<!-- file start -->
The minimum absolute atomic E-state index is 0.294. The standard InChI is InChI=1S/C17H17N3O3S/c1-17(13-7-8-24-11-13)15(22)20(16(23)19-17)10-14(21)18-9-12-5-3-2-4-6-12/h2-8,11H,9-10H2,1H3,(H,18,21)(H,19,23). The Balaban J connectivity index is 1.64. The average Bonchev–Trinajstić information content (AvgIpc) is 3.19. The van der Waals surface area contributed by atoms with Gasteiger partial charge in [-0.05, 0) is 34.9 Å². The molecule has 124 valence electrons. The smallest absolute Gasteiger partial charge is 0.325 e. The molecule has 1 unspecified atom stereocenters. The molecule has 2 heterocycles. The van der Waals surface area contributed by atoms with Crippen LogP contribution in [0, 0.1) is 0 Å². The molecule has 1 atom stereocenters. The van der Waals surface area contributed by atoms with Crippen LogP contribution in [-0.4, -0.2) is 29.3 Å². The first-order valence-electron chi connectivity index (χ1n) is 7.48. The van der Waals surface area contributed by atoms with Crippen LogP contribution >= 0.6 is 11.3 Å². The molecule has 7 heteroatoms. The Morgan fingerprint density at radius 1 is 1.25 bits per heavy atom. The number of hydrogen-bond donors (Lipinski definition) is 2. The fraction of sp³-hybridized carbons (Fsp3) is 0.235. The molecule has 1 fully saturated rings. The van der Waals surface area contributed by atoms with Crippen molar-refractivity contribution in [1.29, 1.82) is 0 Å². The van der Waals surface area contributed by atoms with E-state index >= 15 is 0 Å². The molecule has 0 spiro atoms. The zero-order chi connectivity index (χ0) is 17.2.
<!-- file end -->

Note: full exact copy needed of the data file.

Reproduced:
The minimum absolute atomic E-state index is 0.294. The standard InChI is InChI=1S/C17H17N3O3S/c1-17(13-7-8-24-11-13)15(22)20(16(23)19-17)10-14(21)18-9-12-5-3-2-4-6-12/h2-8,11H,9-10H2,1H3,(H,18,21)(H,19,23). The Balaban J connectivity index is 1.64. The average Bonchev–Trinajstić information content (AvgIpc) is 3.19. The van der Waals surface area contributed by atoms with Gasteiger partial charge in [-0.05, 0) is 34.9 Å². The molecule has 124 valence electrons. The smallest absolute Gasteiger partial charge is 0.325 e. The molecule has 1 unspecified atom stereocenters. The molecule has 2 heterocycles. The van der Waals surface area contributed by atoms with Crippen LogP contribution in [0, 0.1) is 0 Å². The molecule has 1 atom stereocenters. The van der Waals surface area contributed by atoms with Crippen LogP contribution in [-0.4, -0.2) is 29.3 Å². The first-order valence-electron chi connectivity index (χ1n) is 7.48. The van der Waals surface area contributed by atoms with Crippen LogP contribution >= 0.6 is 11.3 Å². The molecule has 7 heteroatoms. The Morgan fingerprint density at radius 1 is 1.25 bits per heavy atom. The number of hydrogen-bond donors (Lipinski definition) is 2. The fraction of sp³-hybridized carbons (Fsp3) is 0.235. The molecule has 1 fully saturated rings. The van der Waals surface area contributed by atoms with Crippen molar-refractivity contribution in [1.29, 1.82) is 0 Å². The van der Waals surface area contributed by atoms with E-state index >= 15 is 0 Å². The molecule has 0 spiro atoms. The zero-order chi connectivity index (χ0) is 17.2.